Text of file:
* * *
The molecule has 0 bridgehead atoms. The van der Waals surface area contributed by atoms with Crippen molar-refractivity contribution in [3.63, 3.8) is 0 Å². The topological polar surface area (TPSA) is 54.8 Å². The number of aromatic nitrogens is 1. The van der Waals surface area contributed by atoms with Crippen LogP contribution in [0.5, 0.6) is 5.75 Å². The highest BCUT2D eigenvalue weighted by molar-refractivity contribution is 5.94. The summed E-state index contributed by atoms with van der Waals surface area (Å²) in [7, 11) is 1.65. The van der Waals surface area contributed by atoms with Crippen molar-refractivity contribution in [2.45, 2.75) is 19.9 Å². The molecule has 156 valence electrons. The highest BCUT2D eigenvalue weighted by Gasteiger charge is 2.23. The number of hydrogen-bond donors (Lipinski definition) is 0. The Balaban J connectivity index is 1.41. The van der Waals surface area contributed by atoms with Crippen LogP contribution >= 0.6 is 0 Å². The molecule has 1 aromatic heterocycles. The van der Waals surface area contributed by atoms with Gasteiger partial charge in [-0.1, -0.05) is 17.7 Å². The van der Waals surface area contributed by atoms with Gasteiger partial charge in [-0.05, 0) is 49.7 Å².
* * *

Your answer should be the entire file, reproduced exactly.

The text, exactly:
The molecule has 0 bridgehead atoms. The van der Waals surface area contributed by atoms with Crippen molar-refractivity contribution in [3.63, 3.8) is 0 Å². The topological polar surface area (TPSA) is 54.8 Å². The number of aromatic nitrogens is 1. The van der Waals surface area contributed by atoms with Crippen LogP contribution in [0.5, 0.6) is 5.75 Å². The highest BCUT2D eigenvalue weighted by molar-refractivity contribution is 5.94. The summed E-state index contributed by atoms with van der Waals surface area (Å²) in [7, 11) is 1.65. The van der Waals surface area contributed by atoms with Crippen molar-refractivity contribution in [2.45, 2.75) is 19.9 Å². The molecule has 156 valence electrons. The highest BCUT2D eigenvalue weighted by Gasteiger charge is 2.23. The number of hydrogen-bond donors (Lipinski definition) is 0. The Balaban J connectivity index is 1.41. The van der Waals surface area contributed by atoms with Crippen LogP contribution >= 0.6 is 0 Å². The molecule has 1 aromatic heterocycles. The van der Waals surface area contributed by atoms with Gasteiger partial charge in [-0.1, -0.05) is 17.7 Å². The van der Waals surface area contributed by atoms with Gasteiger partial charge in [-0.05, 0) is 49.7 Å².